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Alex Got Lost: Spring is Barely Spring


Spring is so tiring for me.

I don’t know if it’s my age, or if it’s the rapidly fluctuating weather, but this season just sucks the life right out of me. Valley springs are just grey, cloudy, wet expanses of pain punctuated by absurd swings of weather.

The climate apocalypse we’re living through doesn’t really help matters. Wednesday morning of the 27th there was icy snow covering my car, coating everything in a hard, chunky mass of white inconvenience that I’d thought we’d left behind in early March.

(And yes, I am well aware this gives away that I often write these on my deadline day. I’m the proofreader, I have some leeway to add things in at the last minute.)

Flooding is an everpresent concern. Basements are an ever-concerning game of Schrodinger’s Water Damage, where I fear checking not knowing if I’m going to have a puddle, or water up to my ankles. With 2019’s flood still fresh in most of our minds and our bankbooks, it’s a great concern, and while we’ve been lucky so far, the rising water levels could very well lead to another washed-out spring at any time. Even with the Township of Whitewater Region’s studies into Flood Prevention and strategies, actually dealing with a flood in a stressful affair that pits all of our engineering and planning against a natural world that not only outstrips us in complexity, but shows a remarkable level of pushback against our wanton abuses of its chemical cocktail.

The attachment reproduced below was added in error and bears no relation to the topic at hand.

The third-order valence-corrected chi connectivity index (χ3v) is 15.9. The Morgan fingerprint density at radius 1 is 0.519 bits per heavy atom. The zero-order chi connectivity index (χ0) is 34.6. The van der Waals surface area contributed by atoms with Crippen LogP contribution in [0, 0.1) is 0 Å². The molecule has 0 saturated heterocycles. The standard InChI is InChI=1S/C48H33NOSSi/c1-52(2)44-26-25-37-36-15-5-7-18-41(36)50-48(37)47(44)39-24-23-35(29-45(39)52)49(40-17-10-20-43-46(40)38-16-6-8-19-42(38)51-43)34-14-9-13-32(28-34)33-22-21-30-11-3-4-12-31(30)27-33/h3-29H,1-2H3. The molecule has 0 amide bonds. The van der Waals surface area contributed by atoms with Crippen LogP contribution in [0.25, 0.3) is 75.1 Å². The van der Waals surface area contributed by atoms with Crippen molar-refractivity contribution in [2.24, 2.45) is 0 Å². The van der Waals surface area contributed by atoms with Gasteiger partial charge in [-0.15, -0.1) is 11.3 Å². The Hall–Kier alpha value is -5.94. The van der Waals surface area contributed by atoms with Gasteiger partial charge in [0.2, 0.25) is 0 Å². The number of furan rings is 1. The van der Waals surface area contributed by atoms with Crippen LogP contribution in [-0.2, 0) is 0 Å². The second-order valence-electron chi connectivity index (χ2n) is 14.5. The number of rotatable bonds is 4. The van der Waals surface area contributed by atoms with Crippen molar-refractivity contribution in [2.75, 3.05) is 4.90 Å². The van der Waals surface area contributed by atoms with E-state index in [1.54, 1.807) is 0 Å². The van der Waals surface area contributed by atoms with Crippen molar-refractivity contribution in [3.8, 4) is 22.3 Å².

Grey rainy skies and rapid shifts in temperature can’t do much for our mood. As much as we’re expected to tough it out, your body often has far less willpower, and any lingering fatigue and depression gets all the worse when your external conditions bounce around like a kayak someone forgot to tie down to the back of their trailer.

We’re at the period when the community starts to rise from its winter slumber, with the outdoors becoming once again livable. Farmers can once again work the land and prepare for next rotation; students can nominally go outside after school without being encase in synthetic wool. Sunlight lasts long enough for us to see it after we leave, unless you prefer the middle of the night like me. The Whitewater Gardeners all rise from their beds, eager to coax the blooms that make our green community a bit more vibrant about it.

COVID-19 isn’t a thing of the past yet – and I’m not convinced that we’re anywhere close to normal, nor am I going to stop wearing my mask around the community if I can help it. But after two years of it, this spring is looking a bit safer, with vaccines in our systems and sanitizer on every counter. We’re in an area where the land is vast and the forests deep enough to avoid enormous crowds if we need to, so it may be all the better this time around.

Summer can’t get here fast enough.